It does look like I would only need to add a CC Merchant to sit in btwn the Magneto store and the founders’ bank. If we choose an appropriate Magneto theme though, it looks like the rest of coding will just be tweaks on top of the template.

    I do still have some questions though:
    -Everything in Magneto seems to be managed from the admin area that’s on the web host. How can you “test” locally or in a test instance online as you’re making modifications to the site? Right now I do everything locally with Dreamweaver and Wamp… not sure if it will work like this with Magneto?
    -Do you know if Magneto themes are written in PHP? Or which language will I need to learn to make modifications to the templates?

    Lastly, am I understanding everything right or missing anything glaringly obvious? I’ll continue to research other e-commerce platforms and post here… Thanks again for the comments and discussion
    “First, solve the problem. Then, write the code.”

  • #7
    Master Coder
    Join Date
    Jun 2003
    Location
    Cottage Grove, Minnesota
    Posts
    9,502
    Thanks
    8
    Thanked 1,089 Times in 1,080 Posts
    If I were you, I would do it like this ....

    Find a nice, inexpensive webhost ... like cleverdot.com, 1and1.com, or similar.
    Create a brand new website subscription and install Magento. Create the whole
    thing on that new website ... even without a domain name. They will give you a
    URL to access the site without a domain name.

    Do all of the install, config, customizing online ... using FTP (FileZilla) to transfer
    files back and forth. Get the MySQL database configured and working, upload
    coffee items, do everything. Most of your coding will be by hand (using Notepad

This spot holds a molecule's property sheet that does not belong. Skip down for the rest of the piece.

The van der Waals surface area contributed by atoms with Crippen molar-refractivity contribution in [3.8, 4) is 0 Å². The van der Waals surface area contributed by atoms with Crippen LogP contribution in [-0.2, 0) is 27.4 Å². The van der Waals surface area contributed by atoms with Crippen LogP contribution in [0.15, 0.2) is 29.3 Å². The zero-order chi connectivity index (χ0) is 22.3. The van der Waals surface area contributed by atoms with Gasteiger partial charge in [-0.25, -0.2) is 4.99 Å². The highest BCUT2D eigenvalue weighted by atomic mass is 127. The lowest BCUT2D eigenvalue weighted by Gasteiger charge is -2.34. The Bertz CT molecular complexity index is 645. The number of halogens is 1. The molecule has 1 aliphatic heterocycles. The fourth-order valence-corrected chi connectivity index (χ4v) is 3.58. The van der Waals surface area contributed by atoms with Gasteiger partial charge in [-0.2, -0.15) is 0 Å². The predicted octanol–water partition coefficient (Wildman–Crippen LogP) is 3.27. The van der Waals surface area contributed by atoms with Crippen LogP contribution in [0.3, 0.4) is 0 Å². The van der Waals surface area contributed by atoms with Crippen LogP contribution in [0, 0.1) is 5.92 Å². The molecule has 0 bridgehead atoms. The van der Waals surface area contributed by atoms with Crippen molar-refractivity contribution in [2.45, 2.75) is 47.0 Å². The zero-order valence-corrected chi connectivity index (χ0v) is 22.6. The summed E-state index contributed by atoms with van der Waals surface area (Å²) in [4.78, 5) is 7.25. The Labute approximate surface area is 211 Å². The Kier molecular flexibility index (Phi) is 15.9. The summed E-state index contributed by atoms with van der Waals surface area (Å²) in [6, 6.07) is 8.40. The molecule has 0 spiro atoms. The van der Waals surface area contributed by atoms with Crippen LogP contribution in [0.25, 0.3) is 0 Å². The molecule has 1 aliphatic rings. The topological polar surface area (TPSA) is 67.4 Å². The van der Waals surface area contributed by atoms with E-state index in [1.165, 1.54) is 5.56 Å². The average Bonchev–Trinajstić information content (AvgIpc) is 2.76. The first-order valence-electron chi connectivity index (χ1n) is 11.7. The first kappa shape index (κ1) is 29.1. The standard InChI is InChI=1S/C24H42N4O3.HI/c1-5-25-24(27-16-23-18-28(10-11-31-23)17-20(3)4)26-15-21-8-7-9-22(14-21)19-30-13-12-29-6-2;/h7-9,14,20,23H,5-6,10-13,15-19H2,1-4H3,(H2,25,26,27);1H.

or Notepad++ ... better yet). It's all PHP and MySQL, so Dreamweaver won't do
    much for you. You'll be editing templates and uploading changes to the site.

    Create a few admin logins and let the client go in and upload things, learn how it works.
    You can set-up a test with your CC merchant to process real transactions using fake
    accounts ... to make sure the gateway works properly. Your CC merchant will guide you
    with all of the pre-testing you will be able to do. They are happy to let you test things
    so it reduces problems later on.

    Once it's all done, you go to the existing host that handles your client's domain name.
    You point that domain name to your new website. You then turn-over the entire
    account to your client. They can resubscribe using their own credit card.

    If you client does not even own a website right now ... you're going to have to do
    all of that anyhow, so do it that way, and they can register a domain name later on,
    or do it right now.

    They can search for a good domain name that is not yet taken if they don't already
    have one. The webhost you choose will have a feature to check for domain name status.
    They won't let you register a domain name that is already taken.

    Note: the domain name and website account are two separate things. You can register
    a domain name with any host, and pay for it using a credit card. You can subscribe to
    a webhost (for the web site) with any host. Any domain name can be "pointed", or assigned